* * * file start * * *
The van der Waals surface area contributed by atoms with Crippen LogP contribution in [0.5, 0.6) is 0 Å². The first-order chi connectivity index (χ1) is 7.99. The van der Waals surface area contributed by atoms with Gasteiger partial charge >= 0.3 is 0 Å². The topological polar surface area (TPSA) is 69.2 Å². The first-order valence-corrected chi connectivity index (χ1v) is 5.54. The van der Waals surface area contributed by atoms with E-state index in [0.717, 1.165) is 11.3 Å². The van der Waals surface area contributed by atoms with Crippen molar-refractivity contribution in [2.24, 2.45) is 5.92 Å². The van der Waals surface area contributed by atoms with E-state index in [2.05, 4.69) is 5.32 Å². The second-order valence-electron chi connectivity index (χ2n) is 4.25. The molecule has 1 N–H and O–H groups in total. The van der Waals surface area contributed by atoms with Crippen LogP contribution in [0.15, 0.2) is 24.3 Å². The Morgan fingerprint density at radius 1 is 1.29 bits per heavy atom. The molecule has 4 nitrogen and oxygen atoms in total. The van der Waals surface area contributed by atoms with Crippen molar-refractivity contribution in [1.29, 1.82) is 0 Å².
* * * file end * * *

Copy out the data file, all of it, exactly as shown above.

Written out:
The van der Waals surface area contributed by atoms with Crippen LogP contribution in [0.5, 0.6) is 0 Å². The first-order chi connectivity index (χ1) is 7.99. The van der Waals surface area contributed by atoms with Gasteiger partial charge >= 0.3 is 0 Å². The topological polar surface area (TPSA) is 69.2 Å². The first-order valence-corrected chi connectivity index (χ1v) is 5.54. The van der Waals surface area contributed by atoms with E-state index in [0.717, 1.165) is 11.3 Å². The van der Waals surface area contributed by atoms with Crippen molar-refractivity contribution in [2.24, 2.45) is 5.92 Å². The van der Waals surface area contributed by atoms with E-state index in [2.05, 4.69) is 5.32 Å². The second-order valence-electron chi connectivity index (χ2n) is 4.25. The molecule has 1 N–H and O–H groups in total. The van der Waals surface area contributed by atoms with Crippen LogP contribution in [0.15, 0.2) is 24.3 Å². The Morgan fingerprint density at radius 1 is 1.29 bits per heavy atom. The molecule has 4 nitrogen and oxygen atoms in total. The van der Waals surface area contributed by atoms with Crippen molar-refractivity contribution in [1.29, 1.82) is 0 Å².